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Can it be saved? Should it?

BlueBlueBlue
Community Member

I've been with my husband for nearly 20 yrs, married for almost 12. We have 3 young kids, a house, pets, investments, mutual friends, a whole life.

He's a good man. Works hard, loyal, pulls his weight around the house, is a great dad to the kids, has same ideas re parenting & money.

But I just don't feel any romantic love for him. At all. I don't want him to touch or kiss me & I really don't want to have sex with him ever.

We've had our ups & downs, but there have been more downs than ups for me in the last few years. The more I try to have a little space, the more needy he becomes. And it goes in circles.

We've just been on a family holiday (with his best mates family too) & it all deteriorated over the last few days. I was hoping for time to relax/read/enjoy my own company, but he just wanted to follow me around like a shadow. After a few days, I asked him to give me some space, but he became quite petty with snide comments about what he was doing 'so you can have time to yourself'. On the 2nd last night away, he said he was tired, but I wanted to go for a walk. I declined his offer to join me, so he went to bed. Later, on my way back to the room, I got distracted watching a movie on a common area tv (only for about 1/2 hour). When I saw the time, I went back to the room & it was empty. I thought he went for a walk or to get food. So I went to bed. Maybe 15 mins later, he storms back into the room, eyes wild, demanding to know where I'd been & if I was cheating on him. He accused me of sleeping with someone else (I have NEVER cheated). I said I'd gone for a walk, then watched a bit of movie, then came back to the room. He didn't believe me, saying that he'd looked everywhere & had been to the common area & I was not there. He demanded to know exactly what had happened in a certain scene of the movie to prove I was not lying.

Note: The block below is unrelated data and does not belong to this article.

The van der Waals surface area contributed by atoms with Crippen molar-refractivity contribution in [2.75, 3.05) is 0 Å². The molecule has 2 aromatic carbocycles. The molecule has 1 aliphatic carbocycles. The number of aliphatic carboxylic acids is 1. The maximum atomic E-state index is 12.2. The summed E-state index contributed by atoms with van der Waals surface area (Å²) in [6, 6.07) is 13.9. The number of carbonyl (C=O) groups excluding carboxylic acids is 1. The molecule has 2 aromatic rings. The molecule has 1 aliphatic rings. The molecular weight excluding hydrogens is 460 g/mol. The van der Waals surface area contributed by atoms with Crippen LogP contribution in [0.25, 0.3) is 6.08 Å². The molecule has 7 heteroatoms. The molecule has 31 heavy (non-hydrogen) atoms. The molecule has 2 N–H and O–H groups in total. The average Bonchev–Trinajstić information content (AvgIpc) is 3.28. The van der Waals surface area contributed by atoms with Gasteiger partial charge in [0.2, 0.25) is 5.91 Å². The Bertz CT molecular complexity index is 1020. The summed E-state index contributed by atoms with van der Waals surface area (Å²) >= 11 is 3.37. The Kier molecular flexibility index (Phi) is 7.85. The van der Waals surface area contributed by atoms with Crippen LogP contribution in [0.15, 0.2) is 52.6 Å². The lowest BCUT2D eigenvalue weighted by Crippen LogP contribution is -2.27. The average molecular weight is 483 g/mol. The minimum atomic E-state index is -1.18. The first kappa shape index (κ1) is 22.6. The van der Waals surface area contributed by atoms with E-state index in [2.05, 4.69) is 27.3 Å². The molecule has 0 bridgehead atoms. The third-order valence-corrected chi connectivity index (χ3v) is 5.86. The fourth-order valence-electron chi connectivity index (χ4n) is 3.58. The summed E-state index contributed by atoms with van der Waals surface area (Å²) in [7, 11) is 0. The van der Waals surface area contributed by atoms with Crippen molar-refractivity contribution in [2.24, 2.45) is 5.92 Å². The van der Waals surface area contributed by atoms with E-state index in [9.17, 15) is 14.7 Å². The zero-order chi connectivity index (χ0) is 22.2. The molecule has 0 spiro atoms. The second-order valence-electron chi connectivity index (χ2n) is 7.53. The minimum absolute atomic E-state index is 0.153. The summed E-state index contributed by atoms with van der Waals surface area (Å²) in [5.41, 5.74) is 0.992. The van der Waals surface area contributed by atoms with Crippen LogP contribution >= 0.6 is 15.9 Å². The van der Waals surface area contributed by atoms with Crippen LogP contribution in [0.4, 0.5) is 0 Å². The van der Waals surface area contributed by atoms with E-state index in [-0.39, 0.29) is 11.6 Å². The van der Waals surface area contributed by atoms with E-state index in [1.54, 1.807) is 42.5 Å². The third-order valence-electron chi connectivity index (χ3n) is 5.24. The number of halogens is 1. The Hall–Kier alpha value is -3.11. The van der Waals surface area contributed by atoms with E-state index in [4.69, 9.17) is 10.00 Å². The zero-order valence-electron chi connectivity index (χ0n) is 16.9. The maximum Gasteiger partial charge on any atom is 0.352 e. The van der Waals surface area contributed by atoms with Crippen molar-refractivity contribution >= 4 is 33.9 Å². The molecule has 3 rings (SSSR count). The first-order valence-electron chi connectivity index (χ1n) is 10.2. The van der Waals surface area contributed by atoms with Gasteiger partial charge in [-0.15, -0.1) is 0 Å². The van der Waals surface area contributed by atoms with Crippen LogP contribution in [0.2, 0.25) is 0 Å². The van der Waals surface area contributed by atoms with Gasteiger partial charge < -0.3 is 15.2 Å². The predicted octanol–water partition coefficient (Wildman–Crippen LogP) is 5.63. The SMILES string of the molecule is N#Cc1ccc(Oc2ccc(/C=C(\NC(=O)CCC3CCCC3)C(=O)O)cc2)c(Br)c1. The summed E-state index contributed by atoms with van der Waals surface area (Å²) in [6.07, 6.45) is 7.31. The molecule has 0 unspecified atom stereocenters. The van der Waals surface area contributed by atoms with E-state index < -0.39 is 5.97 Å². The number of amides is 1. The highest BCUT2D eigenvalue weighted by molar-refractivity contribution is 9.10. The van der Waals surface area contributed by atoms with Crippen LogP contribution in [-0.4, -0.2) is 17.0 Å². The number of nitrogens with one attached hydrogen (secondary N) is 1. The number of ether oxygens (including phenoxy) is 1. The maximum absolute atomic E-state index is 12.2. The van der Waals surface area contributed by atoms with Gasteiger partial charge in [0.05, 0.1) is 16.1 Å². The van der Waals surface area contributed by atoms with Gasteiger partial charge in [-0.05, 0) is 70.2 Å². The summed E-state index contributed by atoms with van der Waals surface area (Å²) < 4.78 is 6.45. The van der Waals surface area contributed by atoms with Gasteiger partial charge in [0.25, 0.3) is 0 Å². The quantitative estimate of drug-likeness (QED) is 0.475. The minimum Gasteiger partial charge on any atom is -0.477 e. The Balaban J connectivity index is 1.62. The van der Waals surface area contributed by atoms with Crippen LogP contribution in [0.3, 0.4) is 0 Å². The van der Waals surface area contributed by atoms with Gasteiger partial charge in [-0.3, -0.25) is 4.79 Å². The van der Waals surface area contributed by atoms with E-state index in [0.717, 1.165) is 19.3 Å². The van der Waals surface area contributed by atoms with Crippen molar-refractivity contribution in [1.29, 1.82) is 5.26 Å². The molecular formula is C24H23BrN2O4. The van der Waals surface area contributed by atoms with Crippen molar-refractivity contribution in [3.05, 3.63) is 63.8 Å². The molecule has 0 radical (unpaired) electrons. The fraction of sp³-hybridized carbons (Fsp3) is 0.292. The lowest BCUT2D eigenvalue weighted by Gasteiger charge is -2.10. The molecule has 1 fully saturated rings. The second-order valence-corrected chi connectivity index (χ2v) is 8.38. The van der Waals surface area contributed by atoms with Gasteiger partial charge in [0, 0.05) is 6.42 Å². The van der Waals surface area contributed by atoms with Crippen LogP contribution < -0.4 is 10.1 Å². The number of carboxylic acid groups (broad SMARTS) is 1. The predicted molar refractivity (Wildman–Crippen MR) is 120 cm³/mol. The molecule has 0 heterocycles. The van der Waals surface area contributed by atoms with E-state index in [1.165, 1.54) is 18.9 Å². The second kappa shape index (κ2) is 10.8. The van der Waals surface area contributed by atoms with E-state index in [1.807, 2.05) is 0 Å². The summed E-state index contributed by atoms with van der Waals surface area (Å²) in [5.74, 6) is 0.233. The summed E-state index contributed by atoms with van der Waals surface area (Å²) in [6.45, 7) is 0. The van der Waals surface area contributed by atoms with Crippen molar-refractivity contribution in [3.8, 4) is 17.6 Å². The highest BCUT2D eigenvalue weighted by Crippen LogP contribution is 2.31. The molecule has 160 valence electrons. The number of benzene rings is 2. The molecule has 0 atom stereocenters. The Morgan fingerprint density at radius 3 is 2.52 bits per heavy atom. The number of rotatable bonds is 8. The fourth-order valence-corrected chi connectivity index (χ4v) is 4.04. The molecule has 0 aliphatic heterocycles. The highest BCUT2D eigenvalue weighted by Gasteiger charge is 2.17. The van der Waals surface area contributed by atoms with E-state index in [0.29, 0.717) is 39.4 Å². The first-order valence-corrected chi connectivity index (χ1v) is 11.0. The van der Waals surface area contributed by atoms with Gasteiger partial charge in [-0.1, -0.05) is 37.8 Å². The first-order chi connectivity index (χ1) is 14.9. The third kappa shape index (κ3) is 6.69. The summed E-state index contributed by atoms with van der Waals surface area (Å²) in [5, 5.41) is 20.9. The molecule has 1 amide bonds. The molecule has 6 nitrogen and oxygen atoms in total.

I was insulted. And livid. He started crying and said he was sorry & asked if our marriage was in trouble. I said yes. He asked if it was over. I said maybe.

To cut a long story short, he has asked for couple counselling, but I am not sure I want to go. I'm not sure it will make any difference. Will it?

I really don't know what to do. I don't want to hurt the kids & break up the family & I'm selfishly not wanting to lose my comfortable life. Has anyone been at this point and made it work? I know things won't ever be the same & right now, I can't imagine being intimate with him again. Can this marriage be salvaged?

4 Replies 4

SubduedBlues
Blue Voices Member
Blue Voices Member

Hi BlueBlueBlue

First up, I was in your shoes some five or so years ago. In my instance the marriage ended up failing anyway, so what I have to say may or may not be of any value.

Irrespective of whether he asked for a counselor or not doesn't matter, I recommend that you have a go at counselling for your children's sake. Sure children are resilient, but they will always think that it was there fault that you split up. Heck my youngest was 16 and she still thought that; as did my 22 y/o that wasn't even living at home at the time.

To me, a good marriage does not requisite a romantic relationship; it's about friendship and trust.